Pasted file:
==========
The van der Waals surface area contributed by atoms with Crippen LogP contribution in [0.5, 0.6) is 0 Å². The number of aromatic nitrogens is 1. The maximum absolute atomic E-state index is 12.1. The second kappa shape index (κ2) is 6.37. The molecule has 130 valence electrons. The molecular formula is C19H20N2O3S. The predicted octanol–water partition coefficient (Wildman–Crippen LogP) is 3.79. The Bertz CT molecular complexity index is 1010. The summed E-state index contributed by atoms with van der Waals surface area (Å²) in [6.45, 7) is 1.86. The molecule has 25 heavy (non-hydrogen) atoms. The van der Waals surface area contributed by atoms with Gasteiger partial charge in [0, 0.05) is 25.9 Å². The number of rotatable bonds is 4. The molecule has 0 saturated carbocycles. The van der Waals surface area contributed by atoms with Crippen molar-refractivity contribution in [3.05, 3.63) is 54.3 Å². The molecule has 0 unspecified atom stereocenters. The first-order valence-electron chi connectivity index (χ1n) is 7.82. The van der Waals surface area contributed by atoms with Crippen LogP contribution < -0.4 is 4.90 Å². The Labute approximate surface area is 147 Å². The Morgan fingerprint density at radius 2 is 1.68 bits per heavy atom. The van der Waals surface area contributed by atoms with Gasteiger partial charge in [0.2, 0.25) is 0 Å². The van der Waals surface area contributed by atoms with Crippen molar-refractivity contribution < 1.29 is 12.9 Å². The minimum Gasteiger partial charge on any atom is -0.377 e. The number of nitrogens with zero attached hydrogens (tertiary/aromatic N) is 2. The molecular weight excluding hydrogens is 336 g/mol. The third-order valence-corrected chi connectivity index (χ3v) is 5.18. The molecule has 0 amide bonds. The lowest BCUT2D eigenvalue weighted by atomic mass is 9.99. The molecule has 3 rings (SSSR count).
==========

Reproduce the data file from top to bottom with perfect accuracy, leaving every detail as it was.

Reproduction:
The van der Waals surface area contributed by atoms with Crippen LogP contribution in [0.5, 0.6) is 0 Å². The number of aromatic nitrogens is 1. The maximum absolute atomic E-state index is 12.1. The second kappa shape index (κ2) is 6.37. The molecule has 130 valence electrons. The molecular formula is C19H20N2O3S. The predicted octanol–water partition coefficient (Wildman–Crippen LogP) is 3.79. The Bertz CT molecular complexity index is 1010. The summed E-state index contributed by atoms with van der Waals surface area (Å²) in [6.45, 7) is 1.86. The molecule has 25 heavy (non-hydrogen) atoms. The van der Waals surface area contributed by atoms with Gasteiger partial charge in [0, 0.05) is 25.9 Å². The number of rotatable bonds is 4. The molecule has 0 saturated carbocycles. The van der Waals surface area contributed by atoms with Crippen molar-refractivity contribution in [3.05, 3.63) is 54.3 Å². The molecule has 0 unspecified atom stereocenters. The first-order valence-electron chi connectivity index (χ1n) is 7.82. The van der Waals surface area contributed by atoms with Crippen LogP contribution < -0.4 is 4.90 Å². The Labute approximate surface area is 147 Å². The Morgan fingerprint density at radius 2 is 1.68 bits per heavy atom. The van der Waals surface area contributed by atoms with Gasteiger partial charge in [0.2, 0.25) is 0 Å². The van der Waals surface area contributed by atoms with Crippen molar-refractivity contribution < 1.29 is 12.9 Å². The minimum Gasteiger partial charge on any atom is -0.377 e. The number of nitrogens with zero attached hydrogens (tertiary/aromatic N) is 2. The molecular weight excluding hydrogens is 336 g/mol. The third-order valence-corrected chi connectivity index (χ3v) is 5.18. The molecule has 0 amide bonds. The lowest BCUT2D eigenvalue weighted by atomic mass is 9.99. The molecule has 3 rings (SSSR count).